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Driving Ergonomics

By: Jeff Durham - Updated: 28 Oct 2012 | comments*Discuss
Driving Ergonomics Driving Comfort

Ergonomics is a phrase more commonly used when discussing health and safety issues in the workplace and it relates to things like ensuring that your work station and your use of it and your equipment is designed comfortably to enable you to work without the risk of suffering from repetitive strain injury and other related musculoskeletal disorders.

Driving too, can cause problems if you have not addressed similar issues relating to ergonomics. It can cause you to suffer from back, neck and shoulder pain and can cause cramping and poor circulation in your buttocks and legs. If you are not sat correctly and comfortably, it also has the potential to cause damage to your spine. So, how can you drive more comfortably?

Good Driving Ergonomics

You should firstly ensure that your suspension is working well. Being subject to constant vibration can be highly damaging so additional padding on your seat can come in very useful, particularly on long journeys or if you drive regularly.

You should adjust your seat and steering wheel so that both feel comfortable for you. Your feet should be able to operate the pedals without you having to move your lower back away from resting against the seat. If you find you cannot do this, you can get a lumbar support or can even use something from home to put behind your back, such as a cushion, to give it additional support.

Taking into account your control over the vehicle which must remain paramount at all times, it’s recommended that you adjust or tilt your seat every now and again. This helps to change the direction of the effects of vibration upon your body but you should do this safely and it’s also important to remember to adjust your mirrors if you alter your seat’s position.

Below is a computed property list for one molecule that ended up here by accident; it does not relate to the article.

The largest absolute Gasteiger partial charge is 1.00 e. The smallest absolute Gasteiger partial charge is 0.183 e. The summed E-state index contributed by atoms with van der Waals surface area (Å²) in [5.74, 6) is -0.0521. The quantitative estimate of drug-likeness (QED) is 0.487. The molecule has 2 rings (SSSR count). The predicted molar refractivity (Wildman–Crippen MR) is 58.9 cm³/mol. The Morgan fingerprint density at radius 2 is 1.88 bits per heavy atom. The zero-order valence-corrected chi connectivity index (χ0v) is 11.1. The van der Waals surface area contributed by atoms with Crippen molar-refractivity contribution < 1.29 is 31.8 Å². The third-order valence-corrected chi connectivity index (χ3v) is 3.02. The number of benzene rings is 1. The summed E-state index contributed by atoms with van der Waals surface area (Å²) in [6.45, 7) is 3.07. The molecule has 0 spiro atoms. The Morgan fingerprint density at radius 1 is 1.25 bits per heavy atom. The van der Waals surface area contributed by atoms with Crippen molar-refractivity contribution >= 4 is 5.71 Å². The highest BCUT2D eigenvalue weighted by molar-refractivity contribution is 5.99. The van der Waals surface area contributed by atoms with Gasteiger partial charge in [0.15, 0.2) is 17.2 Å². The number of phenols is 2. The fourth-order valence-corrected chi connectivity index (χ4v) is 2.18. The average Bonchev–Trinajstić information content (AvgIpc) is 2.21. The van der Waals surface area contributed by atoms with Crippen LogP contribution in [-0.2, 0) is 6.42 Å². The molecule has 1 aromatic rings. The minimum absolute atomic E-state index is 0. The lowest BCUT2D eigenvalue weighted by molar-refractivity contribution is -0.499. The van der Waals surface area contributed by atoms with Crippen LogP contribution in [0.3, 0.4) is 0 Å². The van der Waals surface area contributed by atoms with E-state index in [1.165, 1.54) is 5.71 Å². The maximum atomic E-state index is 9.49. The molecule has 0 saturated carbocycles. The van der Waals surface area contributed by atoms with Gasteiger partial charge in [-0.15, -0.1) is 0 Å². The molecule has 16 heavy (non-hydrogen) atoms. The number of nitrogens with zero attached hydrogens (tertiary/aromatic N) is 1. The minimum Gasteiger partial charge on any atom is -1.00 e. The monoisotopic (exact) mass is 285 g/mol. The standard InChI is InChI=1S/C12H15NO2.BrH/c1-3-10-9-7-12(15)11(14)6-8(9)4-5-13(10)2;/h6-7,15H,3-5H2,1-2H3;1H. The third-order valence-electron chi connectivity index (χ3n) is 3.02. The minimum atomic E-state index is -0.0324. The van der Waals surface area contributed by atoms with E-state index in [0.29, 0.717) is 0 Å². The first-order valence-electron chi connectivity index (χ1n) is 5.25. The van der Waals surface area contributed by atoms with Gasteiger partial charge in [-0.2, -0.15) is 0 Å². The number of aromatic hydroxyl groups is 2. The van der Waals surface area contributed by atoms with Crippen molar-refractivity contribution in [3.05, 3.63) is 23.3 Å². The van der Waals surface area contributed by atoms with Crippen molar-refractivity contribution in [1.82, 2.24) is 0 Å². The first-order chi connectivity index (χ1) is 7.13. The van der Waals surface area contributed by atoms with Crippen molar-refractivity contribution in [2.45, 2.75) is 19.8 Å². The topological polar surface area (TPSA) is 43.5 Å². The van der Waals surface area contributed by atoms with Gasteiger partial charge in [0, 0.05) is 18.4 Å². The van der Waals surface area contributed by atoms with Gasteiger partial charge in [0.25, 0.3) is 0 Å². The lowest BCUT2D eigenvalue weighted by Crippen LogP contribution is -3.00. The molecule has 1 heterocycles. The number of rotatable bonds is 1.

When buying a car, the seat is the most ergonomically important aspect to your ability to feel comfortable when you drive so be sure that all parts of it provide you with decent support and that all its adjustment controls can be operated easily by electronic mechanisms. Ensure that it is suitable in relation to your legs, hips and back in particular as car seats come in all different shapes and sizes. Basically, you should be looking for seats which allow you easy access to all controls and pedals using your hands or feet, that you can see all the instruments clearly and that you have a good all round vision from where you’re sitting.

An adjustable steering wheel should enable you to move it to a position and angle so that it’s easily controlled from your most comfortable seated position and power steering is an added benefit.

If you suffer from weak hands and wrists, you might want to consider an automatic gearbox which can help you avoid repetitive strain injury (RSI) which can come about over a period of time if you are constantly changing gears on a manual gearbox.

Mobile phones should only be used ‘hands-free’. It is illegal to use a mobile phone when you’re driving unless it’s via a hands free kit so you should make sure that the cradle and any external microphone and audio speaker are positioned in such a way to ensure good posture. Better still, consider using a Bluetooth™ earpiece.

The boot of your car should enable you to reach inside it easily but you should always remember to wait 5 minutes or so after a long drive before you attempt to take anything heavy out of the boot. In fact, stopping the car for, say, 5 minutes every hour or so and doing some gentle stretching exercises will not only be beneficial for your muscles and joints but will keep you alert too.

Finally, just like in the workplace, make sure that your car’s air conditioning, ventilation and heating systems work properly.

Following all of this advice should enable you to avoid conditions such as repetitive strain injury and other musculoskeletal disorders and make your driving more comfortable.

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